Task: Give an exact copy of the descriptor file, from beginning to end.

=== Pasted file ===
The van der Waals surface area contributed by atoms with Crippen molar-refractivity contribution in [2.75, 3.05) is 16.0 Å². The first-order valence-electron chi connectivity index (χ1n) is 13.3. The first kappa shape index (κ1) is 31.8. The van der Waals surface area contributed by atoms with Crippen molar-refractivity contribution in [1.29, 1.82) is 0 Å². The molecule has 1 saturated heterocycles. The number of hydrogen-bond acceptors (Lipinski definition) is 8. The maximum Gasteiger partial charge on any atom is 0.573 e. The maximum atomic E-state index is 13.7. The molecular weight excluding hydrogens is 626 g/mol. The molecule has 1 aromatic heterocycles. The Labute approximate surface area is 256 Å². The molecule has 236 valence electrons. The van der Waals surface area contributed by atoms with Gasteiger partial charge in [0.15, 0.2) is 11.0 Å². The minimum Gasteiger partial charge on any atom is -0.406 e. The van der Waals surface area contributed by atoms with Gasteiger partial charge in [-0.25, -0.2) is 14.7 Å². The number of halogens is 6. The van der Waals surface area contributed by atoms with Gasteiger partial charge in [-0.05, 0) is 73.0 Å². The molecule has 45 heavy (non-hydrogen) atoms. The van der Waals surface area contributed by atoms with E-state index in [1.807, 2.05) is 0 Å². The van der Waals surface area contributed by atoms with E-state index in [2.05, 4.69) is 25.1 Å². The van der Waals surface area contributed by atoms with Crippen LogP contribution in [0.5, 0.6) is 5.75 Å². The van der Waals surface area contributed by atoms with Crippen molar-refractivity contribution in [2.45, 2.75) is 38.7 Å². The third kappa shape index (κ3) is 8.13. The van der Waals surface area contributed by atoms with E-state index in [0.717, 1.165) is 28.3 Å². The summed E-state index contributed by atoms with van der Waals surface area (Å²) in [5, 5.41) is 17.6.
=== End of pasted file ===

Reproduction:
The van der Waals surface area contributed by atoms with Crippen molar-refractivity contribution in [2.75, 3.05) is 16.0 Å². The first-order valence-electron chi connectivity index (χ1n) is 13.3. The first kappa shape index (κ1) is 31.8. The van der Waals surface area contributed by atoms with Crippen molar-refractivity contribution in [1.29, 1.82) is 0 Å². The molecule has 1 saturated heterocycles. The number of hydrogen-bond acceptors (Lipinski definition) is 8. The maximum Gasteiger partial charge on any atom is 0.573 e. The maximum atomic E-state index is 13.7. The molecular weight excluding hydrogens is 626 g/mol. The molecule has 1 aromatic heterocycles. The Labute approximate surface area is 256 Å². The molecule has 236 valence electrons. The van der Waals surface area contributed by atoms with Gasteiger partial charge in [0.15, 0.2) is 11.0 Å². The minimum Gasteiger partial charge on any atom is -0.406 e. The van der Waals surface area contributed by atoms with Gasteiger partial charge in [-0.25, -0.2) is 14.7 Å². The number of halogens is 6. The van der Waals surface area contributed by atoms with Gasteiger partial charge in [-0.05, 0) is 73.0 Å². The molecule has 45 heavy (non-hydrogen) atoms. The van der Waals surface area contributed by atoms with E-state index in [1.807, 2.05) is 0 Å². The van der Waals surface area contributed by atoms with E-state index in [2.05, 4.69) is 25.1 Å². The van der Waals surface area contributed by atoms with Crippen LogP contribution in [0.5, 0.6) is 5.75 Å². The van der Waals surface area contributed by atoms with Crippen molar-refractivity contribution in [2.45, 2.75) is 38.7 Å². The third kappa shape index (κ3) is 8.13. The van der Waals surface area contributed by atoms with E-state index in [0.717, 1.165) is 28.3 Å². The summed E-state index contributed by atoms with van der Waals surface area (Å²) in [5, 5.41) is 17.6.